Hi, for about 3 years now I have been feeling low on and off, sometimes I’m fine, then sometimes I feel really irritable/angry/low. I just flip, out of know where sometimes. I depend on alcohol when this happens as I feel it relaxes me, I know this isn’t the right way of dealing with things, but it definitely helps. I shut off friends during these episodes. I have been to see a counselor recently, but felt really stupid, couldn’t speak to her and cancelled the rest of the sessions. I was emotionally and physically bullied by someone who was close to me when i was younger. I haven’t ever told anyone about this, i’m worried if i shared this information in a counseling session that the police will be informed. I have very low self esteem and i lack in confidence. Do you have any idea what this is? Or what i can do to help this? Thanks for your time!Have Periods of Feeling Really Low, Anger Issues, Very Irritable, Rely on Alcohol to Control These Episodes
Have Periods of Feeling Really Low, Anger Issues, Very Irritable, Rely on Alcohol to Control These Episodes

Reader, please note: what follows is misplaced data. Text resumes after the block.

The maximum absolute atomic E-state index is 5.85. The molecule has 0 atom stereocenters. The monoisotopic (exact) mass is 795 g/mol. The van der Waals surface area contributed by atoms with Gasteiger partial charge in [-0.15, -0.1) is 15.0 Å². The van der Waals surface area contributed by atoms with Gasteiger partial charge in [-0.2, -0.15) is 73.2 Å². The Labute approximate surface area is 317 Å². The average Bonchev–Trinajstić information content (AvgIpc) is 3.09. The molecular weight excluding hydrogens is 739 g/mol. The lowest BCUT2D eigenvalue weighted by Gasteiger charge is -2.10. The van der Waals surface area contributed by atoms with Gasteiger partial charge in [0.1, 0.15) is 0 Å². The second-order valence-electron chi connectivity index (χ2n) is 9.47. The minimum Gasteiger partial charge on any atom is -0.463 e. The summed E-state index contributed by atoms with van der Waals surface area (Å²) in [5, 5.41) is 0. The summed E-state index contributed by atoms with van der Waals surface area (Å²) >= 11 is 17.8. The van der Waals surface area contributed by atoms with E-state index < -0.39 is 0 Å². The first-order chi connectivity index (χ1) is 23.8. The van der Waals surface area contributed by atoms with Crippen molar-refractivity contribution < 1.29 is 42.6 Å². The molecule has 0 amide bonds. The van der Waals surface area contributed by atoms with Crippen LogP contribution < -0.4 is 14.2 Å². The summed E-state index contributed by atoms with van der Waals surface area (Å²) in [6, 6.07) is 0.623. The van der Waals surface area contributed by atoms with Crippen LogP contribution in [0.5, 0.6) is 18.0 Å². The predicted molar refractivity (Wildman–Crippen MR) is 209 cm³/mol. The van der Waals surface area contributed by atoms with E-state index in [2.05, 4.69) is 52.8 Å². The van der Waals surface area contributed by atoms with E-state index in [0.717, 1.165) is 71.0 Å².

Drinking is a symptom of your emotional suffering. You drink to drown your pain. The biggest problem is that your misperceptions about counseling are preventing you from attending counseling.
There is no reason to “feel stupid.” It’s a fallacy to believe that people are born knowing how to solve their problems. We don’t have that mentality about physical health problems. We shouldn’t have that mentality about mental health problems.
Counseling is confidential. Most everything you say in therapy is private. Therapists can break confidentiality only when his or her client presents a risk of serious harm (i.e. threats of suicide and homicide) to themselves or to others. Your revealing who bullied you is not a reason to break confidentiality.
You obviously know that something is wrong. You recognize that drinking is an ineffective solution. The mistake you made was canceling your therapy sessions. You were on the right track when you chose counseling. You can correct that by getting back to counseling. Start your first session by discussing your fears about counseling. Bring it all up to your therapist and do so in the first five minutes of your first session. Please take care.
Dr. Kristina Randle